Bill Moran Jr. (1925–2006)
aka: William F. Moran Jr.
William F. Moran Jr. was the father of both the American Bladesmith movement and the modern forging of Damascus steel. Moran rediscovered the ancient process of making Damascus steel (layered steel) and incorporated this steel into his knives. Named in his honor, the unique Bill Moran School of Bladesmithing was located on the grounds of Historic Washington State Park before relocating to Texarkana, Texas, in 2019. Moran’s legacy added to the historic fabric of Arkansas’s knife heritage and helped preserve the timeless art of knife making. Knives made by Moran are now some of the most valuable in modern handmade custom knives.
Bill Moran was born on May 1, 1925, to Margaret Reid Moran and William Francis Moran Sr., who was successful in the oil business in Pennsylvania. At the time of his birth, the family was living on a 150-acre dairy farm in Frederick, Maryland. Census records report a younger sister, born before 1930.
At an early age, Moran learned the basic skills of blacksmithing using an old coal forge on the family farm. He sold his first knife at age fourteen. He made most of his knives using a traditional coal forge in his rustic knife shop located in rural Frederick County, Maryland. He once said, “One reason I became a knife maker was because I could have all of the knives that I wanted.” Moran originally worked as a dairy farmer. In 1960, he sold his dairy farm and began making knives full time in a rustic coal-fired blacksmithing shop.
Moran married Margaret Creager on April 27, 1968; they had no children.
Rekindling the ancient skill of Damascus forging is one of the foremost of Moran’s legacies. Damascus steel is a combination of two steels forge-welded to create a unique pattern by a folding technique. After a Damascus blade is finished, it is treated with acid to reveal the grain pattern of the forging and layering process. Once a method for removing impurities for ancient sword and knife smiths, this technique allowed for stronger steel but is now largely used to enhance the beauty of a custom handmade knife.Moran once wrote about Damascus, “The patterns are as different and individual as the human fingerprint. Each one has character and soul of its own.” After years of trial and error, Moran made his first showing of modern Damascus steel in 1973. According to Moran, Damascus steel “brought back the forged blade” and “art knives.”
Moran made his knives to possess their own distinct look and feel. Common features of a Moran knife include wood-lined sheaths, a long slender bowie blade shape, and decorative silver wire inlay. Much ahead of his time, Moran made hand-forged blades with excellent balance and comfortable ergonomic handles. Moran usually crafted handles of wood, specifically native curly maple. His silver wire inlay reflects the embellishment of handmade Kentuckian, European, and American black powder rifles historically found in Maryland and Pennsylvania.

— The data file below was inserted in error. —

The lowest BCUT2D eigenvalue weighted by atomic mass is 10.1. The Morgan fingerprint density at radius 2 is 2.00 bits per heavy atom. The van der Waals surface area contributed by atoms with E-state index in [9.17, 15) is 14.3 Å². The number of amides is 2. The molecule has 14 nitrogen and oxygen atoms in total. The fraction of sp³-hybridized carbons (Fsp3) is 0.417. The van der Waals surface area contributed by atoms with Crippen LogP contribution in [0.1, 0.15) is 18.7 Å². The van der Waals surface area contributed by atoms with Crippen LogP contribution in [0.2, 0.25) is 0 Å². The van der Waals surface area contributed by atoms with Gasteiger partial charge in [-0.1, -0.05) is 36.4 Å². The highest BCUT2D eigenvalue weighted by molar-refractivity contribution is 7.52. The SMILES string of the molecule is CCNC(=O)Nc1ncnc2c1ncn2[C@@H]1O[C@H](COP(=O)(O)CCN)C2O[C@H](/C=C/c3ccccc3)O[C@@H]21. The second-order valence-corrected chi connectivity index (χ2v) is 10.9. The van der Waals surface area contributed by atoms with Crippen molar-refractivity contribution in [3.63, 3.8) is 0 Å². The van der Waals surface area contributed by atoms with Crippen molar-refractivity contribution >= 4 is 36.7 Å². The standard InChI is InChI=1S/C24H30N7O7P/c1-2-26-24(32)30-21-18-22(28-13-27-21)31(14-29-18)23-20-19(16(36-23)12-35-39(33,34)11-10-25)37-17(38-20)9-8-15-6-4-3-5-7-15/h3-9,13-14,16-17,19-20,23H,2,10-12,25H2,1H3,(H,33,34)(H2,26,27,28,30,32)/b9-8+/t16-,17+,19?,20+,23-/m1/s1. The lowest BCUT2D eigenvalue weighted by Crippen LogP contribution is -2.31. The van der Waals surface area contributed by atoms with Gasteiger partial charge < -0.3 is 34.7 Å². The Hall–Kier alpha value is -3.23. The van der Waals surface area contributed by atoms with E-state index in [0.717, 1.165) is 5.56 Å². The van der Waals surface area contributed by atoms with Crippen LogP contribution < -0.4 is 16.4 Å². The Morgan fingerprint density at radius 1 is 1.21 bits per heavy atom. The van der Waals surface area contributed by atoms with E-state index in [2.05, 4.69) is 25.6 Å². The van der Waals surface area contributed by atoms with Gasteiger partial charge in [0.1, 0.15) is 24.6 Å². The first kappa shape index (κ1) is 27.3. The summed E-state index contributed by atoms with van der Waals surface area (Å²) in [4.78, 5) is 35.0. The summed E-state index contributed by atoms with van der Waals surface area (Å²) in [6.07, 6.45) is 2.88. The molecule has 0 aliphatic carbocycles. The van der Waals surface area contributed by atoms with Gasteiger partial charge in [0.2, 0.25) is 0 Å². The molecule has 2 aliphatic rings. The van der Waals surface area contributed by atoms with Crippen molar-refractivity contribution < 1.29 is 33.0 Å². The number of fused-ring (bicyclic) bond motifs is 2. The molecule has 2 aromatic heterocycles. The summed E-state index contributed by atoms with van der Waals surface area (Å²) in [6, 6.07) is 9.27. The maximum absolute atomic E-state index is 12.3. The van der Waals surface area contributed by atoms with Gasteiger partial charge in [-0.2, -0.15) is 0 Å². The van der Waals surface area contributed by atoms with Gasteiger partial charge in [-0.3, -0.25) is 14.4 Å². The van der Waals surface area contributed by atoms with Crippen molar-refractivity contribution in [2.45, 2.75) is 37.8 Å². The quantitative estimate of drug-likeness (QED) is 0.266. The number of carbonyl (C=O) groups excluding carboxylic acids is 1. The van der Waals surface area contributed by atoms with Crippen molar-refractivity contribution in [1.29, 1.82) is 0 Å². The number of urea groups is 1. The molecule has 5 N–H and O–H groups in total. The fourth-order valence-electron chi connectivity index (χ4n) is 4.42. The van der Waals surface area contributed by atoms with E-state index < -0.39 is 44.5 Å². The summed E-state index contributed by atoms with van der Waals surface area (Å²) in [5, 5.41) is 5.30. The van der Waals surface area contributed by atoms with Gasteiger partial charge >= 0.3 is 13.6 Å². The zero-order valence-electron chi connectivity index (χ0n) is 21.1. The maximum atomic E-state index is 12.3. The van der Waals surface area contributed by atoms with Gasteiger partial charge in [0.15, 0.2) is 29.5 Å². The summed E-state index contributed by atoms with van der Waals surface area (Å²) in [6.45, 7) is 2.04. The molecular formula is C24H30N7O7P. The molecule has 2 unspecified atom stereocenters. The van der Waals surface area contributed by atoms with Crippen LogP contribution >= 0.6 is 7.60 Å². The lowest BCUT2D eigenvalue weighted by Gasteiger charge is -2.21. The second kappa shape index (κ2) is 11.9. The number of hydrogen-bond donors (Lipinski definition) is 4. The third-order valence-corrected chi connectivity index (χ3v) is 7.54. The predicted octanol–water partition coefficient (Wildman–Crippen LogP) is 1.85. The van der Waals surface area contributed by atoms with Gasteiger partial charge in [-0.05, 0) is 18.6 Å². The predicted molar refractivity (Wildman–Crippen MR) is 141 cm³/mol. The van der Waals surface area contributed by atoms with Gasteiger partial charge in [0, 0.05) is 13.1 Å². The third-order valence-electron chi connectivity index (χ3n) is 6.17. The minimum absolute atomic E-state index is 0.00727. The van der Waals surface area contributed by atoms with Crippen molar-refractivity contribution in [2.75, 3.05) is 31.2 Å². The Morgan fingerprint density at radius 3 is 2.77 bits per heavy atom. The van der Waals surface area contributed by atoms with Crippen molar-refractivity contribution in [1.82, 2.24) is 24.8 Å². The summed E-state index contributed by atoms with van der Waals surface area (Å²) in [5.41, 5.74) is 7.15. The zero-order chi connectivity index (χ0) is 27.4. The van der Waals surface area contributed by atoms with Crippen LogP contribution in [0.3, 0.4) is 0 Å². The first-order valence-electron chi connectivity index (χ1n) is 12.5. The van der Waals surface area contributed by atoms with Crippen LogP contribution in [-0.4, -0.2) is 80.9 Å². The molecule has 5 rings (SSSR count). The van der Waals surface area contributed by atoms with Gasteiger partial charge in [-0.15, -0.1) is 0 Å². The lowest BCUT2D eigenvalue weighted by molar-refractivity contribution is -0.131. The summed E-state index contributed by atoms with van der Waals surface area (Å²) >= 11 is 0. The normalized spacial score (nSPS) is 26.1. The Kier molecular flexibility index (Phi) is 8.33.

Moran utilized lots of carving and hand-decorative file work on his handles and guards. His technique of differential heat treating created more functional knives; hardening the edge of the blade while keeping the spine springy and flexible resulted in a durable, yet very sharp, knife. While most of Moran’s knives are fixed blades, he occasionally made the now-rare folding knife.
Moran founded and helped create the American Bladesmith Society (ABS) in 1976. A not-for-profit group dedicated to preserving the forged blade and educating the public about traditional knife making, the organization has grown to include knife makers and enthusiasts from around the world.
What is now the namesake Bill Moran School of Bladesmithing was founded in 1988 and resides on the grounds of Historic Washington State Park in Hempstead County, near where many historians believe the legendary local blacksmith, James Black, created the bowie knife sometime in the 1820s. The school was founded in a collaborative effort of the ABS, the Pioneer Washington Foundation, Arkansas State Parks, and Texarkana College. From 1988 to 2001, Moran taught at least one class a year at the school. He instructed in areas such as basic knife making and the forging of Damascus steel. Upon his retirement from teaching in 2001, the school was renamed in Moran’s honor. Hundreds of knife makers from around the world attend the first, and only, school dedicated to traditional bladesmithing and knife making. Moran once commented, “This school will be vital to the future of bladesmithing. It will make it unnecessary for each generation of smiths to reinvent the wheel.” Some of the most prestigious names in custom knife making have served as revolving faculty members of the Moran School.
Moran made knives for all types of people—outdoorsmen, collectors, soldiers, actors, statesmen, and even royalty. Currently, his knives appraise for tens of thousands of dollars and often command the highest prices in the custom knife market. Moran also created various other handmade items, such as dulcimers, archery bows, ironwork furniture, walking sticks, decorative boxes, and pipes.
Moran died of cancer on February 12, 2006, at Frederick Memorial Hospital. He is buried at Mount Olivet Cemetery in Frederick, Maryland.
For additional information:
Connelley, Larry. “Interview with Bill Moran.” http://www.knifeart.com/inwitbilmorb.html (accessed August 26, 2023).
Hughes, B. R., and C. Houston Price. Master of the Forge—William F. Moran, Jr. and His Classic Blades. Knoxville, TN: Perry & Price Publications, 1996.
Obituary of Bill Moran. The Washington Post. February 14, 2006, p. B06. Online at http://www.washingtonpost.com/wp-dyn/content/article/2006/02/14/AR2006021402058.html (accessed August 26, 2023).
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